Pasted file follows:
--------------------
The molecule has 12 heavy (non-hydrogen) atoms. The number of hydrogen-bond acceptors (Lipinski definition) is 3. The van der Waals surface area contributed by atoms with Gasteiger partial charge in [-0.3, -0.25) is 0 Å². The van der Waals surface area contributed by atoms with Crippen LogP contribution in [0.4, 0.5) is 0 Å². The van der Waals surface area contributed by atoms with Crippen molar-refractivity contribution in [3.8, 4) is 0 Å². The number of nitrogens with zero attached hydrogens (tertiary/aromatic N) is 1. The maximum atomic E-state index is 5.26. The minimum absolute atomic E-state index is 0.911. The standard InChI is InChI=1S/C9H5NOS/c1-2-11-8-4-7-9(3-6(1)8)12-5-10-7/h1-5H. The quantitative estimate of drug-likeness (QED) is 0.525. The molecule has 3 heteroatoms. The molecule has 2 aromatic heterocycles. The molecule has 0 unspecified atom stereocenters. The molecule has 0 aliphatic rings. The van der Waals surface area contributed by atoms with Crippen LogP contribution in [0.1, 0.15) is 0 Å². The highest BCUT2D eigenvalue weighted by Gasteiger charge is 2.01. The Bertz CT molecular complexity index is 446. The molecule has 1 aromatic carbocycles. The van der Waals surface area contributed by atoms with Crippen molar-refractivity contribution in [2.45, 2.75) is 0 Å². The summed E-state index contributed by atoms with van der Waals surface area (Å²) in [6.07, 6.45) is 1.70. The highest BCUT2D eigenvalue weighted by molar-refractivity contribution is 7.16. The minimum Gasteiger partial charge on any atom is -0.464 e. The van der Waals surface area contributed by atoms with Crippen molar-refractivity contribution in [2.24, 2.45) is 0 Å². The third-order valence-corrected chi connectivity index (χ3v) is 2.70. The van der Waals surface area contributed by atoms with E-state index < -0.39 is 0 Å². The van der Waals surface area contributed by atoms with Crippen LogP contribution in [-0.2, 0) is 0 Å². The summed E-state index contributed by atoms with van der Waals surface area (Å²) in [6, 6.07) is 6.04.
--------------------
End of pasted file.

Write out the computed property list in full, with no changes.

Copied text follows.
The molecule has 12 heavy (non-hydrogen) atoms. The number of hydrogen-bond acceptors (Lipinski definition) is 3. The van der Waals surface area contributed by atoms with Gasteiger partial charge in [-0.3, -0.25) is 0 Å². The van der Waals surface area contributed by atoms with Crippen LogP contribution in [0.4, 0.5) is 0 Å². The van der Waals surface area contributed by atoms with Crippen molar-refractivity contribution in [3.8, 4) is 0 Å². The number of nitrogens with zero attached hydrogens (tertiary/aromatic N) is 1. The maximum atomic E-state index is 5.26. The minimum absolute atomic E-state index is 0.911. The standard InChI is InChI=1S/C9H5NOS/c1-2-11-8-4-7-9(3-6(1)8)12-5-10-7/h1-5H. The quantitative estimate of drug-likeness (QED) is 0.525. The molecule has 3 heteroatoms. The molecule has 2 aromatic heterocycles. The molecule has 0 unspecified atom stereocenters. The molecule has 0 aliphatic rings. The van der Waals surface area contributed by atoms with Crippen LogP contribution in [0.1, 0.15) is 0 Å². The highest BCUT2D eigenvalue weighted by Gasteiger charge is 2.01. The Bertz CT molecular complexity index is 446. The molecule has 1 aromatic carbocycles. The van der Waals surface area contributed by atoms with Crippen molar-refractivity contribution in [2.45, 2.75) is 0 Å². The summed E-state index contributed by atoms with van der Waals surface area (Å²) in [6.07, 6.45) is 1.70. The highest BCUT2D eigenvalue weighted by molar-refractivity contribution is 7.16. The minimum Gasteiger partial charge on any atom is -0.464 e. The van der Waals surface area contributed by atoms with Crippen molar-refractivity contribution in [2.24, 2.45) is 0 Å². The third-order valence-corrected chi connectivity index (χ3v) is 2.70. The van der Waals surface area contributed by atoms with E-state index < -0.39 is 0 Å². The van der Waals surface area contributed by atoms with Crippen LogP contribution in [-0.2, 0) is 0 Å². The summed E-state index contributed by atoms with van der Waals surface area (Å²) in [6, 6.07) is 6.04.